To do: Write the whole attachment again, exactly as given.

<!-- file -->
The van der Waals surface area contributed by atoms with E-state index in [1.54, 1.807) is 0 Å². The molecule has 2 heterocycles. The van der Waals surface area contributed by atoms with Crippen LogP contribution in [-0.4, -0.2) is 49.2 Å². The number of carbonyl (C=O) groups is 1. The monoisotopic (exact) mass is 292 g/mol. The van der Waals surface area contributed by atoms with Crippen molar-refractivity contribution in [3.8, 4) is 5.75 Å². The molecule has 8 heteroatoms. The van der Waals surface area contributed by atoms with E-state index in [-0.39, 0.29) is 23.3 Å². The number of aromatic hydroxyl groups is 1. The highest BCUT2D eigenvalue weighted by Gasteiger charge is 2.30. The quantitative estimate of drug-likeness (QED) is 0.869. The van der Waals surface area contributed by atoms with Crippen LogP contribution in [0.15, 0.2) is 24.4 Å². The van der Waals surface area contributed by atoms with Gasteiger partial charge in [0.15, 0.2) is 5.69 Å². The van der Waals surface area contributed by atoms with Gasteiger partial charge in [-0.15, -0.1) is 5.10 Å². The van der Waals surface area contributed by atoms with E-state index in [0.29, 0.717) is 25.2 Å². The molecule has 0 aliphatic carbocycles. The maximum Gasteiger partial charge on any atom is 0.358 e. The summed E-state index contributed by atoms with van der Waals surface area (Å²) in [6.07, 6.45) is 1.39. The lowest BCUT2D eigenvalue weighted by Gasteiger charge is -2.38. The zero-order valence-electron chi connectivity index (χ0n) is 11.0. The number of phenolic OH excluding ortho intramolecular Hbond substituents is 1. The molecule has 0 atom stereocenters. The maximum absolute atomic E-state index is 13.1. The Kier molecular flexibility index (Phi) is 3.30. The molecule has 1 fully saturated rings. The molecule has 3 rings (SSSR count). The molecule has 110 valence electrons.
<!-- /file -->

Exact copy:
The van der Waals surface area contributed by atoms with E-state index in [1.54, 1.807) is 0 Å². The molecule has 2 heterocycles. The van der Waals surface area contributed by atoms with Crippen LogP contribution in [-0.4, -0.2) is 49.2 Å². The number of carbonyl (C=O) groups is 1. The monoisotopic (exact) mass is 292 g/mol. The van der Waals surface area contributed by atoms with Crippen molar-refractivity contribution in [3.8, 4) is 5.75 Å². The molecule has 8 heteroatoms. The van der Waals surface area contributed by atoms with E-state index in [-0.39, 0.29) is 23.3 Å². The number of aromatic hydroxyl groups is 1. The highest BCUT2D eigenvalue weighted by Gasteiger charge is 2.30. The quantitative estimate of drug-likeness (QED) is 0.869. The van der Waals surface area contributed by atoms with Crippen LogP contribution in [0.15, 0.2) is 24.4 Å². The van der Waals surface area contributed by atoms with Gasteiger partial charge in [0.15, 0.2) is 5.69 Å². The van der Waals surface area contributed by atoms with Gasteiger partial charge in [-0.15, -0.1) is 5.10 Å². The van der Waals surface area contributed by atoms with E-state index in [0.29, 0.717) is 25.2 Å². The molecule has 0 aliphatic carbocycles. The maximum Gasteiger partial charge on any atom is 0.358 e. The summed E-state index contributed by atoms with van der Waals surface area (Å²) in [6.07, 6.45) is 1.39. The lowest BCUT2D eigenvalue weighted by Gasteiger charge is -2.38. The zero-order valence-electron chi connectivity index (χ0n) is 11.0. The number of phenolic OH excluding ortho intramolecular Hbond substituents is 1. The molecule has 0 atom stereocenters. The maximum absolute atomic E-state index is 13.1. The Kier molecular flexibility index (Phi) is 3.30. The molecule has 1 fully saturated rings. The molecule has 3 rings (SSSR count). The molecule has 110 valence electrons.